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Fungal Genet Biol. 2012 Apr;49(4):263-70. doi: 10.1016/j.fgb.2012.02.007. Epub 2012 Feb 28.

Neurospora mrc1 homologue is involved in replication stability and is required for normal cell growth and chromosome integrity in mus-9 and mus-21 mutants.

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Laboratory of Genetics, Department of Regulatory Biology, Saitama University, Japan.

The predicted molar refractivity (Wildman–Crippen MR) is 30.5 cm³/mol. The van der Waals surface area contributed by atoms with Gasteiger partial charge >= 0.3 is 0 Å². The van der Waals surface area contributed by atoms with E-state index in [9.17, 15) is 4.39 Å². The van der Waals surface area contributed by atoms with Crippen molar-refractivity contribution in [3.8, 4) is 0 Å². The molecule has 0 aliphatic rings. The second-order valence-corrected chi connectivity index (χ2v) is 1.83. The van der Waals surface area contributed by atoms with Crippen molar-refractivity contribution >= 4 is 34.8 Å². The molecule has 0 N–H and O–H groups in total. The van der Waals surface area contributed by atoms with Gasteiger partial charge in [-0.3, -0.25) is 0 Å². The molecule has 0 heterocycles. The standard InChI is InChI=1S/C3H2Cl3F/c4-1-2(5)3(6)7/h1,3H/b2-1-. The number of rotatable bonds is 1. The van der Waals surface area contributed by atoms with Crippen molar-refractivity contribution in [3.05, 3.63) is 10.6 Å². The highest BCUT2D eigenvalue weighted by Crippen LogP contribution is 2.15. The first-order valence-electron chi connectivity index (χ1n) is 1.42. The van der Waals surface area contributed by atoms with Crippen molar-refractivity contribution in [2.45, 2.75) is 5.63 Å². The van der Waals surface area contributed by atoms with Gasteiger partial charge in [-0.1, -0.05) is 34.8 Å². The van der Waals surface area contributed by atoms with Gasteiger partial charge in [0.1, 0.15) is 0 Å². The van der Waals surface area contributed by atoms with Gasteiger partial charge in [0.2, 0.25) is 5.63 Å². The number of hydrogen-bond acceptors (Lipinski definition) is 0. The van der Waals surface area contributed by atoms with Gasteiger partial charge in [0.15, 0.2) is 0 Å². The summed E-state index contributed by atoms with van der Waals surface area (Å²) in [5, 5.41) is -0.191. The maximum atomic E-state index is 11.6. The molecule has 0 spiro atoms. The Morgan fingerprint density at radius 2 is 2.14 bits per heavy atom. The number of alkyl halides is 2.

Stalled replication forks easily collapse and such structures can induce DNA strand breaks or toxic recombination products. Therefore, factors involved in stabilization of replication should be important for genome integrity. In our previous study, loss of both ATM and ATR homologues was shown to cause growth defects and chromosome instability in Neurospora crassa. To elucidate the relationships between these defects and replication instability, we focused on one of the viable replication factors, mrc1. We identified an mrc1 homologue from the N. crassa genome database. The mrc1 disruptant was sensitive to the replication inhibitor hydroxyurea (HU) and delayed restart of the cell cycle from HU treatment. Importantly, HU treatment induced histone H2A phosphorylation in the mrc1 mutant but not in the wild type. Furthermore, the HU-induced H2A phosphorylation was completely dependent on the ATM homologue mus-21, and dysfunction of mus-21 increased HU sensitivity of the mrc1 mutant. These results indicate that Neurospora mrc1 is important for stabilization of replication forks and that loss of mrc1 causes activation of the DNA damage checkpoint. Unexpectedly, loss of mrc1 did not affect cell growth, but the deletion of mrc1 reduced hyphal growth speed and conidia viability in the mus-9 and mus-21 mutants. The mrc1 mus-9 and mrc1 mus-21 double mutants also showed accumulation of micronuclei, which is a typical marker of chromosome instability. These results imply that activation of the checkpoint pathway can protect cells from instability of DNA replication caused by loss of mrc1.

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